Should South Africa ditch SANZAAR for European competition?

The Cheetahs play in the Guinness Pro14 after they were cut from Super Rugby. Johan Pretorius/Gallo Images

Speculation is rife that SA Rugby is planning to ditch Sanzaar for the riches of northern-hemisphere rugby.

The Cheetahs and Kings were the first South African teams to make the move to Europe this past season when they competed in the PRO14. But now many reports suggest that more South African teams are set to follow.

Sanzaar rubbished this, but SA Rugby hasn't come out and poured cold water on the rumours. So, with the current television deal expiring in the next 18 months, it could be open season on South African teams.

KweséESPN looks at some of the pros and the cons if SA Rugby decides to ditch their southern-hemisphere partners for their northern counterparts.


South African rugby teams will definitely earn more money in Europe

The revenue from potential broadcast deals in Europe could make the last few Sanzaar deals look like peanuts. Cash-strapped SA Rugby is looking for a new fountain to replenish their coffers, and by playing in tournaments like the Champions Cup they will get a lot more buck for their bang on the field.

Prime-time matches will create 'new product' to attract new sponsors

More matches in prime time instead of the early hours of the morning will lead to larger advertising revenue, while a fresh, new concept for a tournament may attract new sponsors to the game. Super Rugby has become tedious, and is no longer the competition it once was.

Could be a way to stop South African rugby players going overseas

More money in SA Rugby's coffers translates into more money for the unions and their players. That could facilitate the proper implementation of a centralised contracting system, which will ensure that South Africa's best rugby players play for South African teams, which in turn will boost the quality of performances.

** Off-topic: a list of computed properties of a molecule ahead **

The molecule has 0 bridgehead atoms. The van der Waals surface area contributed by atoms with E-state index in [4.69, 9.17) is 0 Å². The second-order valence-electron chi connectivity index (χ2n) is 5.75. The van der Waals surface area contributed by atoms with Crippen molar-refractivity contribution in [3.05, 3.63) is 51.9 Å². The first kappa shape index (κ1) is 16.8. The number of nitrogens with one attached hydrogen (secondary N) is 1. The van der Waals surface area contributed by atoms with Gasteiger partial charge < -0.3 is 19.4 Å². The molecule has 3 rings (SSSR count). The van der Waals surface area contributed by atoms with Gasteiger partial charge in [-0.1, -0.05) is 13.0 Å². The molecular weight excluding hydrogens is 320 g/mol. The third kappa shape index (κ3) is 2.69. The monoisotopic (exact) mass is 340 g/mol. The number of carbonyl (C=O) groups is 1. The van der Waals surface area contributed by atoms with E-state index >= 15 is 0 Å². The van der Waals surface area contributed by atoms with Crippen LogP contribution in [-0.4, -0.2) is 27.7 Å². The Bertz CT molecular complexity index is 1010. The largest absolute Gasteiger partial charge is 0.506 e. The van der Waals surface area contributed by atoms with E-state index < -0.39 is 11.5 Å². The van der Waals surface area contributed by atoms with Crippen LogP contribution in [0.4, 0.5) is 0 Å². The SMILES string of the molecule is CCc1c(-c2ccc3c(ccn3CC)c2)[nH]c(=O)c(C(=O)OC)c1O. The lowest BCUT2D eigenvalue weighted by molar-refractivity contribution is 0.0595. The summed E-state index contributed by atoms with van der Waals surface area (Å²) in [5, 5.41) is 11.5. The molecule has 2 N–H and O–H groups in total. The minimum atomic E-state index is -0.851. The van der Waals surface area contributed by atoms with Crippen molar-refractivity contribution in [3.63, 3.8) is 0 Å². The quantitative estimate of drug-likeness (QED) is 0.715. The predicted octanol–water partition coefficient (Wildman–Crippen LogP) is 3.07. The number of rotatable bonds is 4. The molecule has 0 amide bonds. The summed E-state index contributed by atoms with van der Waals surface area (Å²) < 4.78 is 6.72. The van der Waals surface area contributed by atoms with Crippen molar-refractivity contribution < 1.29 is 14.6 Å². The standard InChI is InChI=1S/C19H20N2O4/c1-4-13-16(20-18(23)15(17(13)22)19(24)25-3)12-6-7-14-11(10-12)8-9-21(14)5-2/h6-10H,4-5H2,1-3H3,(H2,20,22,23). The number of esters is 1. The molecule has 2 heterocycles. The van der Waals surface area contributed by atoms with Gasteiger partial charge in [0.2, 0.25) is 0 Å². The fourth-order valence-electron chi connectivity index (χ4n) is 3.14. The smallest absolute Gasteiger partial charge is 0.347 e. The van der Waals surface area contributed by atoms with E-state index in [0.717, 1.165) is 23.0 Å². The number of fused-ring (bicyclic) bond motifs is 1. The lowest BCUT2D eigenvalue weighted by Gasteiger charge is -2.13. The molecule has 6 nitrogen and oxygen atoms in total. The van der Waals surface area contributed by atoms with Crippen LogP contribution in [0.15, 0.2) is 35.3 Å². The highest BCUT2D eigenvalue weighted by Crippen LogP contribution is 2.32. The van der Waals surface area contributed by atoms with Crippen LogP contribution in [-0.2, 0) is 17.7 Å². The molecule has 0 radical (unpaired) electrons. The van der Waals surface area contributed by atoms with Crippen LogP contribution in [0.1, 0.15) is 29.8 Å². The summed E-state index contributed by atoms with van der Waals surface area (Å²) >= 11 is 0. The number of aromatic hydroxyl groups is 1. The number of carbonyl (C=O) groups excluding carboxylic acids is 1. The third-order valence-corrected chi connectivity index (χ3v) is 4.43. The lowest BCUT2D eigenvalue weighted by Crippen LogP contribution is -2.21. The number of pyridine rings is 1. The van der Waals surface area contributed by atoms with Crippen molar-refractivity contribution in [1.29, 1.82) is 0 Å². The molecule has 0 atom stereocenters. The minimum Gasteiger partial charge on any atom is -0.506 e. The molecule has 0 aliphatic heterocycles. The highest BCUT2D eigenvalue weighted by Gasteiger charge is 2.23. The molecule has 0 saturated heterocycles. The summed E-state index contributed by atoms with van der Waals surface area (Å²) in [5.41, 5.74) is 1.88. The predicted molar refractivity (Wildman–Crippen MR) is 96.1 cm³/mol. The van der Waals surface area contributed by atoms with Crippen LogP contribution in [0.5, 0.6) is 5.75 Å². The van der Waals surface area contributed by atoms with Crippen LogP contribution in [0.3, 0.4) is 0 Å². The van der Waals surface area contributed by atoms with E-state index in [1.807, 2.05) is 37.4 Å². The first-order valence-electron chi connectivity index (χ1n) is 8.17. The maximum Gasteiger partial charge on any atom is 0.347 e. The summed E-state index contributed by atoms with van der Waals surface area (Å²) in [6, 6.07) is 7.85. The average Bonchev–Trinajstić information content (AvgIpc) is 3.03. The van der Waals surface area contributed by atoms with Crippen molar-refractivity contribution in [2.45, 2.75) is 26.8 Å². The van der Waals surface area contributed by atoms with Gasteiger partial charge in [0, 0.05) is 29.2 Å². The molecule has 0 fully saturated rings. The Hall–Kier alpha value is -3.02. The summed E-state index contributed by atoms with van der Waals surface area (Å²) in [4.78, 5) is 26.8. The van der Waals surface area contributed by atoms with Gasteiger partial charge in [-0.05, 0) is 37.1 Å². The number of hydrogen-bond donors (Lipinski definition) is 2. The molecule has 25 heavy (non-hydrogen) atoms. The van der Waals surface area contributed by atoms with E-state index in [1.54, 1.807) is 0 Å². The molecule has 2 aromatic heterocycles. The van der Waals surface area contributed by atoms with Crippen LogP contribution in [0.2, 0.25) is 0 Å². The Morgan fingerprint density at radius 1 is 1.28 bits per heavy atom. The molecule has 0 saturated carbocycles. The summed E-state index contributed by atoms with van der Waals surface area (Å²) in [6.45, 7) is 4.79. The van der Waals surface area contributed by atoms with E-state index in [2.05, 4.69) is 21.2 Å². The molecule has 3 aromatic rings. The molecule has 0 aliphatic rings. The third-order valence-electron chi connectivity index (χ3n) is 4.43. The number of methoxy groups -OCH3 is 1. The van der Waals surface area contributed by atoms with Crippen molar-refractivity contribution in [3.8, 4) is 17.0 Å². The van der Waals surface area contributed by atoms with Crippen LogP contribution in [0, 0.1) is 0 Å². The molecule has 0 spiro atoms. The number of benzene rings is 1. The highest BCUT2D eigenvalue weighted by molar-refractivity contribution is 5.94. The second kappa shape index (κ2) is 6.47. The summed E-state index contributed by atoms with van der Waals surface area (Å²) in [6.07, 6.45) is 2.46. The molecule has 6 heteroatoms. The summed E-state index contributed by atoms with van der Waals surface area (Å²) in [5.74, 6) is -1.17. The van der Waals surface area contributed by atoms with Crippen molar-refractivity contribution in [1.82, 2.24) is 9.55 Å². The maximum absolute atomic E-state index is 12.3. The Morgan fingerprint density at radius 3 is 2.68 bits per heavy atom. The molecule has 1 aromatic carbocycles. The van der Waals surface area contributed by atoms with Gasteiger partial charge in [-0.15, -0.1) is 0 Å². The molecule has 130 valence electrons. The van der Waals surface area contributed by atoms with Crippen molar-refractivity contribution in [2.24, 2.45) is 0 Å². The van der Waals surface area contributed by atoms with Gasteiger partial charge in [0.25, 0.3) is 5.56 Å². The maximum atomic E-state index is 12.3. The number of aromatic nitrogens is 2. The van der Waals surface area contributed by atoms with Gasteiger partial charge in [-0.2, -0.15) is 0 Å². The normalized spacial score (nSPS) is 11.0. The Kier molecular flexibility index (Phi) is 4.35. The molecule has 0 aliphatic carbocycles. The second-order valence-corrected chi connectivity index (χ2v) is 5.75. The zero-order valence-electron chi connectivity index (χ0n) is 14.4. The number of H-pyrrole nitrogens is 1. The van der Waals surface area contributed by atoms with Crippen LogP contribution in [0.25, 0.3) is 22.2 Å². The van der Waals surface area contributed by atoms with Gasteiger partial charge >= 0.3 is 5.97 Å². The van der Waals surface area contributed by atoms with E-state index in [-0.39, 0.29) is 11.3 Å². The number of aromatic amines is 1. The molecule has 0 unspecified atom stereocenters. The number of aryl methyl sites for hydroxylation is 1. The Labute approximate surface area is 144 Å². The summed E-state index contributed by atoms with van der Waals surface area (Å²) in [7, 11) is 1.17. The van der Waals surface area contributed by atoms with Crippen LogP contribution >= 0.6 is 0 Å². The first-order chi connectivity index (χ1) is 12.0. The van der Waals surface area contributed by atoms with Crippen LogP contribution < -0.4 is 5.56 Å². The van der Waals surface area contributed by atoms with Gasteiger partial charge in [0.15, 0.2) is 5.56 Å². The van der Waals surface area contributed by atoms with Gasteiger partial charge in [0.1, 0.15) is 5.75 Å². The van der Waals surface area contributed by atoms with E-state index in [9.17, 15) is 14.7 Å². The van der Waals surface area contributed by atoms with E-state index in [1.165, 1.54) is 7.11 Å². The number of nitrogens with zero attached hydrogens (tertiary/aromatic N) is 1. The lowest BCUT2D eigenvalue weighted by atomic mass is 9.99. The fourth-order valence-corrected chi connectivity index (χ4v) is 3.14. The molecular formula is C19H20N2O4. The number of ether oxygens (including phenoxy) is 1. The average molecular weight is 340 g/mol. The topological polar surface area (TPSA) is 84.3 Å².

Travelling in the same time zone will help South African rugby teams

South African rugby will definitely benefit from shorter flights and travelling in the same time zone. Teams will now be able to leave for away matches on a Wednesday night, instead of a Sunday or Monday. This will aid recovery time, as well as give them a lot more time with their families.


Will the quality of rugby be the same in the northern hemisphere?

Over the past few years the quality of performances in the green and gold by some of the overseas players hasn't been great. Players such as Francois Louw, Duane Vermeulen, Francois Hougaard and even the great Bryan Habana struggled when they played for the Boks at different times over the last two years.

Will rugby played in wet European conditions be attractive for South African viewers?

South African rugby fans love to be entertained, and they love good rugby. They want to watch a South African team deliver a mix of power and panache -- with the latter still coming along. The fields are a lot better in Europe these days, but the weather isn't. That may have a serious effect on how the Boks want to play.

The New Zealand factor will certainly be missed

South Africans have a love-hate relationship with the All Blacks and New Zealand franchises -- in Cape Town it may actually be 'love-love'. They hate losing to the All Blacks, but they love their style of play and their awesome skills on a rugby pitch. The entertainment value the Kiwis bring will definitely be lost.

Is moving to Europe really going to keep players from leaving South Africa?

South African teams will earn a lot more money if they go play their rugby in Europe, but will it be enough to compete with the Munsters, Saracens and Toulons of this world? These days, if you want players to play for the jersey, you have to pay them. It's the reality of the modern game.